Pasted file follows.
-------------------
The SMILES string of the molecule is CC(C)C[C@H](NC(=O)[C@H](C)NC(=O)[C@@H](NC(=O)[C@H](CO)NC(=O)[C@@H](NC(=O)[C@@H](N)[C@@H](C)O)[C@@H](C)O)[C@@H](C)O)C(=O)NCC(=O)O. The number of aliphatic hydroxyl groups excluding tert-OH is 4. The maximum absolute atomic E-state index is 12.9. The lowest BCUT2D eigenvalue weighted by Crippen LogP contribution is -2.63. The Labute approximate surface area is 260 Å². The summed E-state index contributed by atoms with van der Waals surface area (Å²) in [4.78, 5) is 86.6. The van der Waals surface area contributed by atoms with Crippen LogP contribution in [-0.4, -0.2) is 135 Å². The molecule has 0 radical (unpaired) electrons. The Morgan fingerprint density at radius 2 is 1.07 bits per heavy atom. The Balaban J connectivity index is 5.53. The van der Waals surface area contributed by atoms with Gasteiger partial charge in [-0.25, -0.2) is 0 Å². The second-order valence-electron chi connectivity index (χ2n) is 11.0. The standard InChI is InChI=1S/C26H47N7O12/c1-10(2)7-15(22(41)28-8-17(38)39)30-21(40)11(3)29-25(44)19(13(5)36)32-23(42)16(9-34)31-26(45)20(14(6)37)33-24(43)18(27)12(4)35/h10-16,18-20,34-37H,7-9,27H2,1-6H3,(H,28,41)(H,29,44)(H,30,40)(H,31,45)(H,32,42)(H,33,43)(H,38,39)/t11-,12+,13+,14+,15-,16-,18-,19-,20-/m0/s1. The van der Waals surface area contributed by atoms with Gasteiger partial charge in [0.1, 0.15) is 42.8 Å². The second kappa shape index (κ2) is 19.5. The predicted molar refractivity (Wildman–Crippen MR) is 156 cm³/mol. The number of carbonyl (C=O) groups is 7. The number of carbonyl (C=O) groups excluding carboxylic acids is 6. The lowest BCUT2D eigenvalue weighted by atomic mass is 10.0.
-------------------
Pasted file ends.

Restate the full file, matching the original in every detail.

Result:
The SMILES string of the molecule is CC(C)C[C@H](NC(=O)[C@H](C)NC(=O)[C@@H](NC(=O)[C@H](CO)NC(=O)[C@@H](NC(=O)[C@@H](N)[C@@H](C)O)[C@@H](C)O)[C@@H](C)O)C(=O)NCC(=O)O. The number of aliphatic hydroxyl groups excluding tert-OH is 4. The maximum absolute atomic E-state index is 12.9. The lowest BCUT2D eigenvalue weighted by Crippen LogP contribution is -2.63. The Labute approximate surface area is 260 Å². The summed E-state index contributed by atoms with van der Waals surface area (Å²) in [4.78, 5) is 86.6. The van der Waals surface area contributed by atoms with Crippen LogP contribution in [-0.4, -0.2) is 135 Å². The molecule has 0 radical (unpaired) electrons. The Morgan fingerprint density at radius 2 is 1.07 bits per heavy atom. The Balaban J connectivity index is 5.53. The van der Waals surface area contributed by atoms with Gasteiger partial charge in [-0.25, -0.2) is 0 Å². The second-order valence-electron chi connectivity index (χ2n) is 11.0. The standard InChI is InChI=1S/C26H47N7O12/c1-10(2)7-15(22(41)28-8-17(38)39)30-21(40)11(3)29-25(44)19(13(5)36)32-23(42)16(9-34)31-26(45)20(14(6)37)33-24(43)18(27)12(4)35/h10-16,18-20,34-37H,7-9,27H2,1-6H3,(H,28,41)(H,29,44)(H,30,40)(H,31,45)(H,32,42)(H,33,43)(H,38,39)/t11-,12+,13+,14+,15-,16-,18-,19-,20-/m0/s1. The van der Waals surface area contributed by atoms with Gasteiger partial charge in [0.1, 0.15) is 42.8 Å². The second kappa shape index (κ2) is 19.5. The predicted molar refractivity (Wildman–Crippen MR) is 156 cm³/mol. The number of carbonyl (C=O) groups is 7. The number of carbonyl (C=O) groups excluding carboxylic acids is 6. The lowest BCUT2D eigenvalue weighted by atomic mass is 10.0.